Tag Archives: acrylic painting


 When I fly, if I’m given the option to bring a carry-on bag rather than having to check a bag, the choice is simple.  It’s easy to maneuver my carry-on as I make my way through the airport.  I don’t have to wait at the baggage carousel, and I don’t need a bellman’s assistance when I reach my destination.  I pack less, and have less to unpack when I get home.  Sometimes it just makes sense to downsize.

On my Artist’s Journey, I have downsized for my current series.  I typically work on a canvas of at least 16×20 inches, but this week I’m painting on 8×8 inch canvases.  The small canvases are easy to transport back and forth to class, and as an added bonus, I’m using a lot less paint.  There are plenty of times when my work calls for a large canvas, but on this project, I’m enjoying the maneuverability and portability of my ‘carry-on’ canvases.

“Nap Time”–Acrylic on Canvas–1 of 4 from the series “Time”


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The American Gentleman

I’m working on a new series in acrylic, and I can’t think of a more suitable subject than my Boston Terriers, the breed commonly referred to as ‘The American Gentleman’.  I have three willing models lined up and ready to pose. I’ll be posting my progress along the way, and eventually, the finished paintings. 

“The American Gentleman”–Acrylic on Gessobord




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Time Crunch

While I consider myself to be a completely proficient multi-tasker, some days it is difficult for me to carve out time in my studio.  A growing number of obligations, interruptions, and procrastinations rudely barricade my studio door to prevent me from moving forward with my art.  At the end of any given day, I find myself wishing for more time.  Time is a fixed commodity.  It is the great equalizer.  We all have the exact same 24 hours in our days. What we do with those precious hours, in some ways, defines us.  And since I would like to be defined as an ‘artist’, I will push past my time-sapping nemeses and reclaim my studio.  There’s a blank canvas waiting patiently for some of my precious, priceless time.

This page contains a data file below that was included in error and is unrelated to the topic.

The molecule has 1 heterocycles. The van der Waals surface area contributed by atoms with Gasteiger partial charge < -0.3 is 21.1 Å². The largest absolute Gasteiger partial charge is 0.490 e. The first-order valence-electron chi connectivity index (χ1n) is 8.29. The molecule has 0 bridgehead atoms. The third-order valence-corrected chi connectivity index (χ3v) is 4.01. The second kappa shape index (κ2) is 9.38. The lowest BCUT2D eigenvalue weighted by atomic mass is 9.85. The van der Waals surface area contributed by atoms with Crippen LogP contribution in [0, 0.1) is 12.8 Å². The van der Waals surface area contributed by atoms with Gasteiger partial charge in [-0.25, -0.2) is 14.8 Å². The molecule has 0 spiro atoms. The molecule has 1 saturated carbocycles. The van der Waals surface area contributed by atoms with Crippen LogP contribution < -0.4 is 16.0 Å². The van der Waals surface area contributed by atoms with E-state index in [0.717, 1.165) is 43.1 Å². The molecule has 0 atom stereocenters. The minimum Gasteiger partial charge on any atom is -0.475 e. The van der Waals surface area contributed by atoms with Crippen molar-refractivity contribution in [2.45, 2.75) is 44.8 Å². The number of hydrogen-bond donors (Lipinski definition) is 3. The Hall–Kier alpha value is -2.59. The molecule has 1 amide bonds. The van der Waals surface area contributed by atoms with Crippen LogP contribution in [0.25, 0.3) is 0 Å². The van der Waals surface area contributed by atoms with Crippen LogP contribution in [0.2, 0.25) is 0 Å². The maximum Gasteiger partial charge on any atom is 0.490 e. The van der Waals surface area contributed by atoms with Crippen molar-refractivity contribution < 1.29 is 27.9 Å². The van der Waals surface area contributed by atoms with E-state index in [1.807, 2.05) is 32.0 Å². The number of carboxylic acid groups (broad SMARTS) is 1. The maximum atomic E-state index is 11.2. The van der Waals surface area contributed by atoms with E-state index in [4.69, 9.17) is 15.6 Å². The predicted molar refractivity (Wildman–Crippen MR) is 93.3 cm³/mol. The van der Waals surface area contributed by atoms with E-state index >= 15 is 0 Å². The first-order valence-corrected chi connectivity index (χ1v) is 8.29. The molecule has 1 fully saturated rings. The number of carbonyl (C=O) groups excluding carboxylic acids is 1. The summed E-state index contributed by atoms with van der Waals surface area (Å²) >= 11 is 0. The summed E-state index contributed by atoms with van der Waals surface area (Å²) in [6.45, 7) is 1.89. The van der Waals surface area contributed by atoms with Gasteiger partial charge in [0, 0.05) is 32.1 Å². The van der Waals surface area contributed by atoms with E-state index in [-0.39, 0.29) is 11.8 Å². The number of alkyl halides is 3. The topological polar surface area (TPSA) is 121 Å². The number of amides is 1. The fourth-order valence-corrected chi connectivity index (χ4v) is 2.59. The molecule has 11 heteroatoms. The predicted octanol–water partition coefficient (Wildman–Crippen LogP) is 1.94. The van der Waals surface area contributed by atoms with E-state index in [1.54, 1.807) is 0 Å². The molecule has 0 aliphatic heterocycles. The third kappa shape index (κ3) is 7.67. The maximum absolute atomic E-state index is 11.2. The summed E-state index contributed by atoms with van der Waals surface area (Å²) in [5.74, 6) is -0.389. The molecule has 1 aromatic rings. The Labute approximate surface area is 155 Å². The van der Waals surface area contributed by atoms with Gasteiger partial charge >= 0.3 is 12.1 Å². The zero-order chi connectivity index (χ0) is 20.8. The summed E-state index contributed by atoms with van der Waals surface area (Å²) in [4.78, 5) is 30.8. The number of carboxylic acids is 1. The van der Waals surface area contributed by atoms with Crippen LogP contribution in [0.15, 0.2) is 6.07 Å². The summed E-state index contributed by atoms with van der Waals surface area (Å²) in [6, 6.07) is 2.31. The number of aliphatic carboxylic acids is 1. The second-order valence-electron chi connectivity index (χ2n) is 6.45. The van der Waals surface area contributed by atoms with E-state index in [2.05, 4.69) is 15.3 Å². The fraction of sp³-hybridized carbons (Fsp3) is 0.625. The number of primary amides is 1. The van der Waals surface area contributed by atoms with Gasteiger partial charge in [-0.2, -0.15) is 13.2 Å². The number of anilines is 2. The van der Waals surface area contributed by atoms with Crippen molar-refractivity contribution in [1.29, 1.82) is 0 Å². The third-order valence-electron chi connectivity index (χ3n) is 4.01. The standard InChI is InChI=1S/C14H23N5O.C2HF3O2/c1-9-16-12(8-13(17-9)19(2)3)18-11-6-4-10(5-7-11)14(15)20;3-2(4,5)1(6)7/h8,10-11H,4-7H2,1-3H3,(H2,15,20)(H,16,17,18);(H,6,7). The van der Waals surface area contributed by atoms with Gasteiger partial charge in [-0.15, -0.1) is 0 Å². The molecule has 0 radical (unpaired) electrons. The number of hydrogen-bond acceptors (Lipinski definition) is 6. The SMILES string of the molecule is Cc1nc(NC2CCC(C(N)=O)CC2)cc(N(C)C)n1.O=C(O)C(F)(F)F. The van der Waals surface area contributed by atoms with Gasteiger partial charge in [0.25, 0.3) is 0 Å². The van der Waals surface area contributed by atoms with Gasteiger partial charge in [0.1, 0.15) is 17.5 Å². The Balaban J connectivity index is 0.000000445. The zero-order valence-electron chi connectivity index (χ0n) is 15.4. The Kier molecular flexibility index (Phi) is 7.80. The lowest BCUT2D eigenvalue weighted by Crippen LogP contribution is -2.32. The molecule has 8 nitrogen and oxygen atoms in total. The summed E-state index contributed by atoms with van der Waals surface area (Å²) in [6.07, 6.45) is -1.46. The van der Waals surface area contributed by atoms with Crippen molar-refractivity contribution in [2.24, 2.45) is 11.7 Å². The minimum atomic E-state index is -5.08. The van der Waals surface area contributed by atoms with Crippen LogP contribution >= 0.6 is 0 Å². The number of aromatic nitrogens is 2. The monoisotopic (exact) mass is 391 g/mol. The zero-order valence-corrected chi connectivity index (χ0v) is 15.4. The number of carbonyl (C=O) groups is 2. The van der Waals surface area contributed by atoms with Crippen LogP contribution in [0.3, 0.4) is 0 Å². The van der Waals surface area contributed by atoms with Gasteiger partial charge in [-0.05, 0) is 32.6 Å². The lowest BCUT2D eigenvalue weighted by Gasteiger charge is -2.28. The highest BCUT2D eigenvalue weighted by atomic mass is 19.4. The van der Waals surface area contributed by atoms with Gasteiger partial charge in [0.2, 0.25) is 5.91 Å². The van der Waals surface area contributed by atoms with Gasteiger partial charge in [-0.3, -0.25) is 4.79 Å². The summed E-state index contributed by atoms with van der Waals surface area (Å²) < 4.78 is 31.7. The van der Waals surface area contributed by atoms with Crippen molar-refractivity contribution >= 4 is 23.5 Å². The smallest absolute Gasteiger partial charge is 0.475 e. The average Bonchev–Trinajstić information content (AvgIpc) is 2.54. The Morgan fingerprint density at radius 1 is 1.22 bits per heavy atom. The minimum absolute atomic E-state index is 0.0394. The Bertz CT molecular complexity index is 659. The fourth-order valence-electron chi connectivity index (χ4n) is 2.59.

“Goldfish”–Acrylic and Swarovski Crystals on Canvas



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To Boldly Go

One of my all-time favorite television shows is Star Trek.  I love the characters and the exotic planets they explore, but mostly, I admire the way the crew boldly goes where no one has gone before, not knowing what might lie ahead.  That takes guts.  Luckily, it’s just a TV show, so even if things go horribly wrong, all will be well in the end.

On my Artist’s Journey, I typically choose the safe route, the proven path, the road ‘more often’ traveled.  But today, I was an explorer.  I donned my uniform (aka:apron), set a course, and headed out into the unknown–warp 9.  Though I didn’t posses the bravery of Kirk or Picard, I did muster up enough courage to seek out new watercolor techniques.  Armed with a mister and a bottle of masking fluid, I decided to boldly go where I had not gone before.  I didn’t have the safety of an expensive starship to consider on my mission, but I did have a pricey sheet of watercolor paper that I certainly didn’t want to see get sucked into a black hole.  When I explore strange new worlds, I do so without an experienced crew or the support of Starfleet.  I don’t even have a script writer to ensure my safety.  I am on my own.  Sometimes I fail, but other times, I create something beautiful.

“To Boldly Go”–watercolor on Arches Aquarelle


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My Mother’s Jewelry Box

I’ve always been a big fan of sparkle and shine.  I have fond, vivid memories of gazing deep into the endless stair steps of my grandmother’s enormous emerald cut diamond ring.  As a child, I logged countless hours trying on pieces from my mother’s crystal-encrusted costume jewelry collection.  I spent my teenage years in the 1970’s draped in shiny, satiny polyester.  The eighties brought shimmer to my face courtesy of the flashy Ultima ll cosmetics line.  Even in the muted decade that followed, I still found ways to sparkle. I felt it was time for a more mature shine, so gold, platinum, and gemstones provided my twinkle in the 90’s. That being said, no one cheered louder than I when fashion’s sequins and glitter helped ring in the new century.  In my objective opinion, everything should sparkle.